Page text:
August is Children’s Eye Health and Safety Month
Many children are headed back to school in the next few weeks. One of the best ways to help students succeed in the classroom is to make sure they are seeing clearly. Prevent Blindness Illinois and ISPB have declared August as Children’s Eye Health and Safety Month to provide the public with helpful information to put children on the path to a lifetime of healthy vision.
This summer newsletter features several children’s eye health resources in anticipation of students returning to school. For additional resources and information on children’s sight, please visit our website.
Children’s Vision Digital Screen Tips
Extended screen time among children has become a concern for many parents, caregivers and educators. The daily time a child spends viewing a digital screen (including a cell phone, tablet, laptop, computer, TV, or gaming screen) can add up quickly.
Prevent Blindness, in coordination with Children’s Vision Massachusetts and School Health, has created a new web resource and free “Children’s Vision Digital Screen Tips” posters, available for download in English and Spanish.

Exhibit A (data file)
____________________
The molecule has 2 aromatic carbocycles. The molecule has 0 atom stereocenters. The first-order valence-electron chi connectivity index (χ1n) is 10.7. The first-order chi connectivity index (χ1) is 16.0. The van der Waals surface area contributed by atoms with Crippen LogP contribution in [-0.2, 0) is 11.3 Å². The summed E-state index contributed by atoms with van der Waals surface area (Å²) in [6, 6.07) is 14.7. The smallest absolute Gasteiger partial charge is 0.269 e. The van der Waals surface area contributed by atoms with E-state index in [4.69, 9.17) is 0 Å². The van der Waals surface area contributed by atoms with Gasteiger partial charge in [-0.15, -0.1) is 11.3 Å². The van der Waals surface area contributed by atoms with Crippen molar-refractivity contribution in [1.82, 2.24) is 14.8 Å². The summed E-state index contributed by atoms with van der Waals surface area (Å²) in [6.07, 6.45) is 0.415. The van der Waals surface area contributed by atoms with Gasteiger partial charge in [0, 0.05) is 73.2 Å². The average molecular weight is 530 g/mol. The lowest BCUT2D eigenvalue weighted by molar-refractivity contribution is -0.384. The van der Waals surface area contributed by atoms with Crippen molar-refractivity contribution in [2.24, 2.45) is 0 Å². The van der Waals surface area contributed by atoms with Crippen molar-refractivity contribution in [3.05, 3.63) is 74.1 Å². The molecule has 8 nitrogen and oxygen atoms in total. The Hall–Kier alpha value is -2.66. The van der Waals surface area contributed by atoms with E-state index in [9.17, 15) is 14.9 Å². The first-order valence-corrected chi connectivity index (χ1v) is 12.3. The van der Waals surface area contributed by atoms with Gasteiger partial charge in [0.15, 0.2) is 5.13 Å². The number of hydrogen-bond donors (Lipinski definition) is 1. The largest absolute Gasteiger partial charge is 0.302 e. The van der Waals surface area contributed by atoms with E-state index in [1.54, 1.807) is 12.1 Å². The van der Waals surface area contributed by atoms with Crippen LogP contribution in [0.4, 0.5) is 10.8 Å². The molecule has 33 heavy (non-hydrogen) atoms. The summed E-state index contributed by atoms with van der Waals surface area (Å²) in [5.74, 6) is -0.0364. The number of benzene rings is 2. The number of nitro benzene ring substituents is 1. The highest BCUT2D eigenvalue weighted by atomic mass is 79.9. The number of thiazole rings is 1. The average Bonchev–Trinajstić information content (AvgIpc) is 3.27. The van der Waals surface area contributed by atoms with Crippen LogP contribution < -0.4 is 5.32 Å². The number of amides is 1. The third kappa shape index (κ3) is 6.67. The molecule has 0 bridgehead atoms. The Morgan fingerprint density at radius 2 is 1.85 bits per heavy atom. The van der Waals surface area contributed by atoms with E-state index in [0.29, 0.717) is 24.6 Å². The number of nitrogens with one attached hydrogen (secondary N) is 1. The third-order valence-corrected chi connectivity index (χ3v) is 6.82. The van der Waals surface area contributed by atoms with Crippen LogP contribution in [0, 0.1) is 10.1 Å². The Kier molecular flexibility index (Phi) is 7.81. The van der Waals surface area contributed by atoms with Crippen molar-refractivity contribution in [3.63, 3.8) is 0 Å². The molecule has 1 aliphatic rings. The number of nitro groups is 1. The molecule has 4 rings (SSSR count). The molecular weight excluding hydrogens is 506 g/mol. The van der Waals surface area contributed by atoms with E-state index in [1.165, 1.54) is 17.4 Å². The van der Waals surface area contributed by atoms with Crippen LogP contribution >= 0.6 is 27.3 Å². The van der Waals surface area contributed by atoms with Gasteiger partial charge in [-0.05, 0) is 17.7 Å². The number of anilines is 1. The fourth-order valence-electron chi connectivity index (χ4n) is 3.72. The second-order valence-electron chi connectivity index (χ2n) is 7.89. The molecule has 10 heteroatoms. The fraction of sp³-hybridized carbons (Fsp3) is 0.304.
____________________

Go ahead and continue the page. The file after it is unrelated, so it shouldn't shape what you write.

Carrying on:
Download the free “Children’s Vision Digital Screen Tips” poster.
“Think About Vision” Guide for Preschool and Elementary Teachers
Find these resources in English and Spanish and at Children’s Vision Massachusetts.
New Resources for Children with Disabilities
The New England College of Optometry has developed resources to help children with disabilities read Social Stories by words or pictures to prepare them for their first eye exam, eye patching, or new eyeglasses. The stories are sponsored by the American Optometric Association and Essilor Vision Foundation as part of Healthy Eyes Healthy Vision Initiative.
My First Eye Exam, My First Pair of Glasses, and My Pirate Patch are three social stories in English and Spanish for early and advanced readers. Social Stories include PECS symbols for children who use AAC devices to communicate.
Also visit the Evie the Extraordinary YouTube channel and look for “Evie the Eye Doctor and the Dancing Eyeball.” This is a great resource to share with families of children with Down Syndrome.